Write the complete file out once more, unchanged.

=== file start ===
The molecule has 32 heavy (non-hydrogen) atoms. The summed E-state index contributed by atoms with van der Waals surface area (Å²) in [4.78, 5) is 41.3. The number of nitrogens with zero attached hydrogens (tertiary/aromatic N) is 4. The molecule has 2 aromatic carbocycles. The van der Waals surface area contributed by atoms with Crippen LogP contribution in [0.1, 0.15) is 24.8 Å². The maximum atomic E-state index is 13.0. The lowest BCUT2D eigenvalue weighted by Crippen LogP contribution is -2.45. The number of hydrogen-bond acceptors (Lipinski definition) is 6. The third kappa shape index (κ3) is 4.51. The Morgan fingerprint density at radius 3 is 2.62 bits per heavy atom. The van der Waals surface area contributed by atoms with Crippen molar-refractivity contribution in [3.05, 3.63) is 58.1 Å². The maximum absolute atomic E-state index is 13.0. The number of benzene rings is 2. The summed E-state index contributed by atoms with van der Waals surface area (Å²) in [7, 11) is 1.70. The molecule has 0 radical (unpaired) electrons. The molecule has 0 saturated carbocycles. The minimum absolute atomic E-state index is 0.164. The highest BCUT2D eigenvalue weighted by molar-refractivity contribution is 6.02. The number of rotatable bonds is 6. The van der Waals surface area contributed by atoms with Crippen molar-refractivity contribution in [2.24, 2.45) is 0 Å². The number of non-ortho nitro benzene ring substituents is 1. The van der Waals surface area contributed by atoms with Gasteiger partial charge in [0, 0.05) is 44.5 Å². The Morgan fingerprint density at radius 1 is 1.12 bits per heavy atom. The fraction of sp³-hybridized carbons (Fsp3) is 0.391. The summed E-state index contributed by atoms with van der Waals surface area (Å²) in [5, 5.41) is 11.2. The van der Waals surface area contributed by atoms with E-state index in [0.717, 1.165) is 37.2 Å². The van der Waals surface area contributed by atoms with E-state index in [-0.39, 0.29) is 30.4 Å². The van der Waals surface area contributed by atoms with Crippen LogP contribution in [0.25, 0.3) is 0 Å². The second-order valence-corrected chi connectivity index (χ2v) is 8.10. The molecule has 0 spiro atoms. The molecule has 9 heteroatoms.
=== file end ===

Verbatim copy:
The molecule has 32 heavy (non-hydrogen) atoms. The summed E-state index contributed by atoms with van der Waals surface area (Å²) in [4.78, 5) is 41.3. The number of nitrogens with zero attached hydrogens (tertiary/aromatic N) is 4. The molecule has 2 aromatic carbocycles. The van der Waals surface area contributed by atoms with Crippen LogP contribution in [0.1, 0.15) is 24.8 Å². The maximum atomic E-state index is 13.0. The lowest BCUT2D eigenvalue weighted by Crippen LogP contribution is -2.45. The number of hydrogen-bond acceptors (Lipinski definition) is 6. The third kappa shape index (κ3) is 4.51. The Morgan fingerprint density at radius 3 is 2.62 bits per heavy atom. The van der Waals surface area contributed by atoms with Crippen molar-refractivity contribution in [3.05, 3.63) is 58.1 Å². The maximum absolute atomic E-state index is 13.0. The number of benzene rings is 2. The summed E-state index contributed by atoms with van der Waals surface area (Å²) in [7, 11) is 1.70. The molecule has 0 radical (unpaired) electrons. The molecule has 0 saturated carbocycles. The minimum absolute atomic E-state index is 0.164. The highest BCUT2D eigenvalue weighted by molar-refractivity contribution is 6.02. The number of rotatable bonds is 6. The van der Waals surface area contributed by atoms with Crippen molar-refractivity contribution in [2.24, 2.45) is 0 Å². The number of non-ortho nitro benzene ring substituents is 1. The van der Waals surface area contributed by atoms with Gasteiger partial charge in [0, 0.05) is 44.5 Å². The Morgan fingerprint density at radius 1 is 1.12 bits per heavy atom. The fraction of sp³-hybridized carbons (Fsp3) is 0.391. The summed E-state index contributed by atoms with van der Waals surface area (Å²) in [5, 5.41) is 11.2. The van der Waals surface area contributed by atoms with E-state index in [0.717, 1.165) is 37.2 Å². The van der Waals surface area contributed by atoms with E-state index in [-0.39, 0.29) is 30.4 Å². The van der Waals surface area contributed by atoms with Crippen LogP contribution in [0.25, 0.3) is 0 Å². The second-order valence-corrected chi connectivity index (χ2v) is 8.10. The molecule has 0 spiro atoms. The molecule has 9 heteroatoms.